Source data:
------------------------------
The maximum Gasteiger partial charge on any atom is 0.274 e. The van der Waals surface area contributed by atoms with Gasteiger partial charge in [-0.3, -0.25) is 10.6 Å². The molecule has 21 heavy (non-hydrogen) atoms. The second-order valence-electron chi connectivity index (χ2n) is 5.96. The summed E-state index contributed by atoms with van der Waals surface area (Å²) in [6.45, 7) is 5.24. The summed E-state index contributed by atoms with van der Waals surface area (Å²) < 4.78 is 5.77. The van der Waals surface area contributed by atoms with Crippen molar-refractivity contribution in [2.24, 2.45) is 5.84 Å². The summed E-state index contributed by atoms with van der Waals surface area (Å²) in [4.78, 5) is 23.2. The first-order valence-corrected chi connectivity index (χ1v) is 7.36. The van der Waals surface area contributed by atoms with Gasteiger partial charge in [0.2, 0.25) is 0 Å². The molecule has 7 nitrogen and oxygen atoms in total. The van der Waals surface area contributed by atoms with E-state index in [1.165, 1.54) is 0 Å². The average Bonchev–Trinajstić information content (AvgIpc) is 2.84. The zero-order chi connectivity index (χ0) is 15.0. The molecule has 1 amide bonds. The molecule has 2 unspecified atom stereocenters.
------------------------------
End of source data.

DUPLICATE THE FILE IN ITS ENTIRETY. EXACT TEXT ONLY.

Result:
The maximum Gasteiger partial charge on any atom is 0.274 e. The van der Waals surface area contributed by atoms with Gasteiger partial charge in [-0.3, -0.25) is 10.6 Å². The molecule has 21 heavy (non-hydrogen) atoms. The second-order valence-electron chi connectivity index (χ2n) is 5.96. The summed E-state index contributed by atoms with van der Waals surface area (Å²) in [6.45, 7) is 5.24. The summed E-state index contributed by atoms with van der Waals surface area (Å²) < 4.78 is 5.77. The van der Waals surface area contributed by atoms with Crippen molar-refractivity contribution in [2.24, 2.45) is 5.84 Å². The summed E-state index contributed by atoms with van der Waals surface area (Å²) in [4.78, 5) is 23.2. The first-order valence-corrected chi connectivity index (χ1v) is 7.36. The van der Waals surface area contributed by atoms with Gasteiger partial charge in [0.2, 0.25) is 0 Å². The molecule has 7 nitrogen and oxygen atoms in total. The van der Waals surface area contributed by atoms with E-state index in [1.165, 1.54) is 0 Å². The average Bonchev–Trinajstić information content (AvgIpc) is 2.84. The zero-order chi connectivity index (χ0) is 15.0. The molecule has 1 amide bonds. The molecule has 2 unspecified atom stereocenters.